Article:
The number one most impactful solution to reversing global warming is mitigating the widespread use of refrigeration. This strategy alone is responsible for over 8% of the positive environmental impacts recommended in sum in the Drawdown book.
Consider the many applications of refrigerants: air conditioning in homes, commercial buildings and vehicles, as well as commercial refrigeration such as in supermarkets and refrigerated delivery trucks, and finally household refrigerators and freezers. The refrigerants used in these types of equipment today (HFCs, or hydrofluorocarbons) can have the chemical capacity to warm the atmosphere of up to 9,000 times greater than carbon dioxide, and 90% of refrigerant emissions happen at the end of life (i.e. disposal).
Residential Split Air Conditioning System, circa 2017
Fortunately, this is one Drawdown solution which has been largely addressed by public policy. In 2016, leaders from around the world agreed to amend the Montreal Protocol by signing the Kigali accord and phase out HFCs worldwide beginning in 2019. The HFCs will be replaced by substitutes including natural refrigerants such as ammonia and propane (used in recreational vehicle refrigerators).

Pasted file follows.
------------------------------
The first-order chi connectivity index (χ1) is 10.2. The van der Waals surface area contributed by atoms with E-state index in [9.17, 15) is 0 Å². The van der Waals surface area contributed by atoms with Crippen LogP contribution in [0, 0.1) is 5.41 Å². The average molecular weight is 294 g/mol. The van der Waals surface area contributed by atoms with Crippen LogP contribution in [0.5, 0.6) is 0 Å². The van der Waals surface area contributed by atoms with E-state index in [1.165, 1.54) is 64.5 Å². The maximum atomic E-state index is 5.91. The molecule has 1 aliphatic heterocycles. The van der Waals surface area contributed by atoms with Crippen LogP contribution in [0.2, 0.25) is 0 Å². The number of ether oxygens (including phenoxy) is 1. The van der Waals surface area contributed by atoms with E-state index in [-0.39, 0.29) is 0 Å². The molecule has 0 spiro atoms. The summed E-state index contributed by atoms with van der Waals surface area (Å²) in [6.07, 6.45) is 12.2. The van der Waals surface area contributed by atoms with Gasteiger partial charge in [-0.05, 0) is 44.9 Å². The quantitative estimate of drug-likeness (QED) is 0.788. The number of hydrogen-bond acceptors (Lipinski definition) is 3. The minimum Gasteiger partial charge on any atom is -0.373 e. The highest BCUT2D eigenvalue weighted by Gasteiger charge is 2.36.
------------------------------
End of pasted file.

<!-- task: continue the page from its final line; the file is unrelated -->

Recreational Vehicle Refrigerator with Ammonia Cycle
How to Recycle a Refrigerator
Similar to the recycling of household electronic waste (e-waste), some municipal recycling centers offer refrigerator recycling services, including refrigerant removal. For example, in Southern Oregon where Alto Sustainability is headquartered, the Recology Valley View Transfer Station offers refrigerator recycling for $34.60 ($7.55 for refrigerant removal, $27.05 for disposal). Note that not all recycling centers charge for this service.
Ammonia Cycle Refrigerator
Another option if you are replacing your previous refrigerator is to request the delivery service haul away your old refrigerator when delivering the new model. Major retailers such as Home Depot will pick up your old refrigerator at no charge when they deliver your new refrigerator.
Actions You Can Take Today:
- Research your local refrigerator and HVAC unit recycling options
Related LEED® v4 Credits:
- LEED BD+C, EAp Fundamental Refrigerant Management (required)
- LEED BD+C, EAc Enhanced Refrigerant Management (1 pt)